Even Puerto Ricans like me, who were not born or raised here, are capable of doing this. That’s why we have to be respectful when we come. It’s critical that we know our position, that we follow the lead of natives and that we listen and don’t take up space in social justice settings. My not being born here or not speaking perfect Spanish doesn’t make me any less Puerto Rican. I know who I am, I know my bloodline and I know I am home. But that doesn’t mean I know what it’s like to have lived and struggled here my entire life. My experience is different from my native friends.
Joanna Cifredo de Fellman, 33, Bayamón
My upbringing was filled with circular migration. I was born in Bayamón but moved to Pompano Beach, Florida when I was two years old. As an adolescent, I moved back and forth twice before eventually settling in Orlando. Even with the moving around, I was always part of a large Puerto Rican community, from my Pentecostal church, which my family was very involved in, to my schools, which were overwhelmingly boricua. Still, I’d say I get my patriotism from my pro-independence dad who refers to himself as a machetero.
As an adult, I spent a lot of years in Washington, DC, where I worked in communications for various trans and queer youth organizations. After Hurricane María hit, however, I, like a lot of my friends in the diaspora, started asking myself: What are you doing for the long-term betterment of Puerto Rico? In pondering this, I envisioned Camp Albizu, a space that would bring together Puerto Rican youth from the diaspora with young islanders in Puerto Rico for a weeks-long celebration of Puerto Rican heritage, culture and organizing that serves to educate, create connections and have the youth imagine a new just and sustainable reality for Puerto Rico together.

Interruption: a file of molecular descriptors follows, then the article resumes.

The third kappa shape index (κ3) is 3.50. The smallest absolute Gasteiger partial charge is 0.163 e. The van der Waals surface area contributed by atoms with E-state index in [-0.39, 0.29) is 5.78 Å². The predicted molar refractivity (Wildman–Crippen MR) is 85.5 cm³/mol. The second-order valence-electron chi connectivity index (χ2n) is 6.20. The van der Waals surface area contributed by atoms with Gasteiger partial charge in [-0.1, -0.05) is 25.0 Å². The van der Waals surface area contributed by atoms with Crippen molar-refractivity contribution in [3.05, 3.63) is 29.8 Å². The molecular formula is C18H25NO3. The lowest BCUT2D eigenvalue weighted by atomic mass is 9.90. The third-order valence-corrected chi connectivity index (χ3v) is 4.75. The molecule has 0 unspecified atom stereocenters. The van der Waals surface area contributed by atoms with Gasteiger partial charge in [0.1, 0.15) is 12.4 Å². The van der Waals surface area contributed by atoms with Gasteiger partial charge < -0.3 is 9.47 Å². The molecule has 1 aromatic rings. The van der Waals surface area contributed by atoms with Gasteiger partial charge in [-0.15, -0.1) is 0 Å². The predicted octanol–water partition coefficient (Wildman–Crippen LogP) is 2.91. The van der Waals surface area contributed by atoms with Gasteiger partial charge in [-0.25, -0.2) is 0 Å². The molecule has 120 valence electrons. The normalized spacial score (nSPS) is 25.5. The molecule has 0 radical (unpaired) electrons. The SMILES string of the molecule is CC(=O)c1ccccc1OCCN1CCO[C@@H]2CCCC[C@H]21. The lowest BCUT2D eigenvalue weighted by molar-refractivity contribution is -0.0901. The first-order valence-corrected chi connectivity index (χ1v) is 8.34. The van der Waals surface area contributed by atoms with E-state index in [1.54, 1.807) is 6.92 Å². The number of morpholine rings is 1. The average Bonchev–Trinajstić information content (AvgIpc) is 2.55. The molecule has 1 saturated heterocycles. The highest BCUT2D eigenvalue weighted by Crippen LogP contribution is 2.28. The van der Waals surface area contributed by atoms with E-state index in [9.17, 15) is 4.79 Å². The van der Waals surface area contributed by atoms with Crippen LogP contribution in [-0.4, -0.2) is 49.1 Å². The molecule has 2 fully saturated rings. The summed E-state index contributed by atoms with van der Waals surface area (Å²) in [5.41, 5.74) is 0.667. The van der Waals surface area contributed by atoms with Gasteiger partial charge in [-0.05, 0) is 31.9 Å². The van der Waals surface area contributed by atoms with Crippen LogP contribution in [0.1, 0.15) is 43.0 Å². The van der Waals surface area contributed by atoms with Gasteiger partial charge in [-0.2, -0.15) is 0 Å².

In 2019, I got married and bought a home in Bayamón, right across the street from the house I lived in as a baby. Since moving back, I feel even more responsibility. Puerto Rico is both land and people, and both of them are in crisis right now. As a trans woman, I come from a community that has been in crisis for a very long time, and I am one of few trans people who have been able to get beyond a place of just surviving. With that, I’ve been working with trans and queer young people here in Puerto Rico, helping them through unhealthy school climates, physical and sexual abuse and a lack of family support. As I embark on Camp Albizu, I have put together a team of mostly young trans and queer boricuas. My goal isn’t to take up space but rather to be in community and have my skills and privileges be utilized for movements happening here.
There is a lot of mysticism around Puerto Rico. For some, it’s a dystopia, filled with violence, poverty, drug abuse, political corruption, natural disasters and a lack of opportunities. That’s the image portrayed in the media, and that’s the message most of us receive when we tell our families, friends, colleagues or classmates that we plan on moving here. But for others, Puerto Rico is a utopia, with stunning natural sites, delicious food, vibrant people and an enchanting essence. Living here has taken away some of that mysticism for me. The truth is that Puerto Rico lies somewhere in the middle and that Puerto Rico is still one worth returning to and respecting.